Granting Ds summary judgment:
(1) Cs had no real prospect of resisting the application of duty/interest qualified privilege. Ds were under a duty to publish the reasons for excluding the Cs from the Mosque. The great mass of right-minded or right-thinking people would believe that those responsible for running this Mosque were under a duty to explain to the congregation why they were taking this somewhat draconian action. There was reciprocity of interest in relation to the proper running of the Mosque and the exclusion decision. The congregation had an interest in knowing why the decision was being made, and the Trustees had a corresponding duty to explain it. It was plain from the minutes of the relevant meetings that the publications complained of were made in the context of the expulsion decision, and no other.
(2) Reply to attack privilege was also bound to succeed. Ds clearly believed that answers needed to be given to Cs’ public defamatory attacks upon them, and the publications complained of were made in that context. Part of Cs’ attack was that Ds had no legitimate basis for excluding them, so the explanation of their reasons for exclusion was within the scope of the reply to that attack. Cs were not genuinely acting in anticipation of any public attack on them (and even if they had been this would not have removed the privilege from Ds replies to the public attacks upon them).
(3) Cs did not have a real prospect of establishing malice. The case in respect of knowledge of falsity was limited. 2 of the 3 particulars related to an earlier letter rather than the publications complained of, and the contention that Ds must have known that these allegations were baseless was bare assertion which was very difficult to sustain. The remaining point, that particular matters were not raised at 2 particular meetings, did not support the necessary inference of dishonesty.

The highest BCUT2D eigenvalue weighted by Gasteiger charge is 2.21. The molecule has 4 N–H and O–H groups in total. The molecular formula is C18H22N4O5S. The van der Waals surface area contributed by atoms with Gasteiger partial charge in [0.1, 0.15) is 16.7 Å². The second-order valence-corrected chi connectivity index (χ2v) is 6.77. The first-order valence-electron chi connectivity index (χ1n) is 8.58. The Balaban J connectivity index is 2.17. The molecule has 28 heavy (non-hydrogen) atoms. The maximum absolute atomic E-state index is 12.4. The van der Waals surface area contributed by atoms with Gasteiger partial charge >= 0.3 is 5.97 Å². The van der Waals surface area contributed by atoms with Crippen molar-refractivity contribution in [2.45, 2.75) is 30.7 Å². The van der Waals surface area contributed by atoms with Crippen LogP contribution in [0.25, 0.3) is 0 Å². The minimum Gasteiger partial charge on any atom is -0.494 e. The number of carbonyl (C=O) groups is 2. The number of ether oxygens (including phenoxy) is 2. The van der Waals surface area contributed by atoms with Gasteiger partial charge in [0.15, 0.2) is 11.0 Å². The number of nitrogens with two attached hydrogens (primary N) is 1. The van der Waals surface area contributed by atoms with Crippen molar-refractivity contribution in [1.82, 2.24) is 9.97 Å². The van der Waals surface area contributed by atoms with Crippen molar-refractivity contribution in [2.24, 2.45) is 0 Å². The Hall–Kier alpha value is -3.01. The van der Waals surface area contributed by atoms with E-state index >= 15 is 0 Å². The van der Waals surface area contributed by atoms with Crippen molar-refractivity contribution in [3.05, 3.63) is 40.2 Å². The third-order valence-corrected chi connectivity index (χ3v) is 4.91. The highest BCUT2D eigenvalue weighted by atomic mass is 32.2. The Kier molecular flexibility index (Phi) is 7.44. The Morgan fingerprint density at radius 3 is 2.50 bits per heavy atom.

As to dominant improper motive, this species of malice was close to extinction; the contemporaneous documents indicate that the Ds believed that they had a solid basis for expelling the Cs, and Cs had not put in evidence to dispute that; the tone of Ds’ publications’ were measured and balanced (in contrast to the vituperative tone of the Cs’ public statements); Cs had no documentary evidence at all to support their alleged improper motive; and ultimately there was no basis for asserting that Ds’ explanation of their reasons for the exclusion were a smokescreen for any others.
Cs contention that Ward v Associated Newspapers Ltd (No 2)  EWHC 641 (QB) changed the legal landscape or meant that summary judgment should not be granted in respect of malice was rejected.